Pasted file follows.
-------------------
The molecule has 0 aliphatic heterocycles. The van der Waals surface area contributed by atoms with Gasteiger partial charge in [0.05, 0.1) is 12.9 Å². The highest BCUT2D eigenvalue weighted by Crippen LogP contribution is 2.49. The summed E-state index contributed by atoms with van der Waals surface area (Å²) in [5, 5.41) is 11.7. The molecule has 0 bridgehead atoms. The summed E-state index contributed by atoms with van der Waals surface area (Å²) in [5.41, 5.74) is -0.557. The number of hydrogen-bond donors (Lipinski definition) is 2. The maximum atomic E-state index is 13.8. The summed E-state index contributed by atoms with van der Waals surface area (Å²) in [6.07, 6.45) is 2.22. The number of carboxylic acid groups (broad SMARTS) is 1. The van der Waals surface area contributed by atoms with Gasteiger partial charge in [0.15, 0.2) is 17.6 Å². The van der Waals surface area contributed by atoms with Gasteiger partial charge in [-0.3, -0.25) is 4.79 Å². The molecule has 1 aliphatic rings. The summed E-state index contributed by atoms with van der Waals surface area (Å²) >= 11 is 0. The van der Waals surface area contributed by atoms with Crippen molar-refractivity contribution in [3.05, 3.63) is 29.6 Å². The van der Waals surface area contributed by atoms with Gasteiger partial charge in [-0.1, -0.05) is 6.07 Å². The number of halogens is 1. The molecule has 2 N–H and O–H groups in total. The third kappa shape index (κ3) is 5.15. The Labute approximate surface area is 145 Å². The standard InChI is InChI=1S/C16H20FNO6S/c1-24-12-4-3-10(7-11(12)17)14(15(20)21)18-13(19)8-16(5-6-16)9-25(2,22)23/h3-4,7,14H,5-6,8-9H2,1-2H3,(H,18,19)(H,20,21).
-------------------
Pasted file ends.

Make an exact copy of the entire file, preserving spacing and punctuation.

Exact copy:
The molecule has 0 aliphatic heterocycles. The van der Waals surface area contributed by atoms with Gasteiger partial charge in [0.05, 0.1) is 12.9 Å². The highest BCUT2D eigenvalue weighted by Crippen LogP contribution is 2.49. The summed E-state index contributed by atoms with van der Waals surface area (Å²) in [5, 5.41) is 11.7. The molecule has 0 bridgehead atoms. The summed E-state index contributed by atoms with van der Waals surface area (Å²) in [5.41, 5.74) is -0.557. The number of hydrogen-bond donors (Lipinski definition) is 2. The maximum atomic E-state index is 13.8. The summed E-state index contributed by atoms with van der Waals surface area (Å²) in [6.07, 6.45) is 2.22. The number of carboxylic acid groups (broad SMARTS) is 1. The van der Waals surface area contributed by atoms with Gasteiger partial charge in [0.15, 0.2) is 17.6 Å². The van der Waals surface area contributed by atoms with Gasteiger partial charge in [-0.3, -0.25) is 4.79 Å². The molecule has 1 aliphatic rings. The summed E-state index contributed by atoms with van der Waals surface area (Å²) >= 11 is 0. The van der Waals surface area contributed by atoms with Crippen molar-refractivity contribution in [3.05, 3.63) is 29.6 Å². The van der Waals surface area contributed by atoms with Gasteiger partial charge in [-0.1, -0.05) is 6.07 Å². The number of halogens is 1. The molecule has 2 N–H and O–H groups in total. The third kappa shape index (κ3) is 5.15. The Labute approximate surface area is 145 Å². The standard InChI is InChI=1S/C16H20FNO6S/c1-24-12-4-3-10(7-11(12)17)14(15(20)21)18-13(19)8-16(5-6-16)9-25(2,22)23/h3-4,7,14H,5-6,8-9H2,1-2H3,(H,18,19)(H,20,21).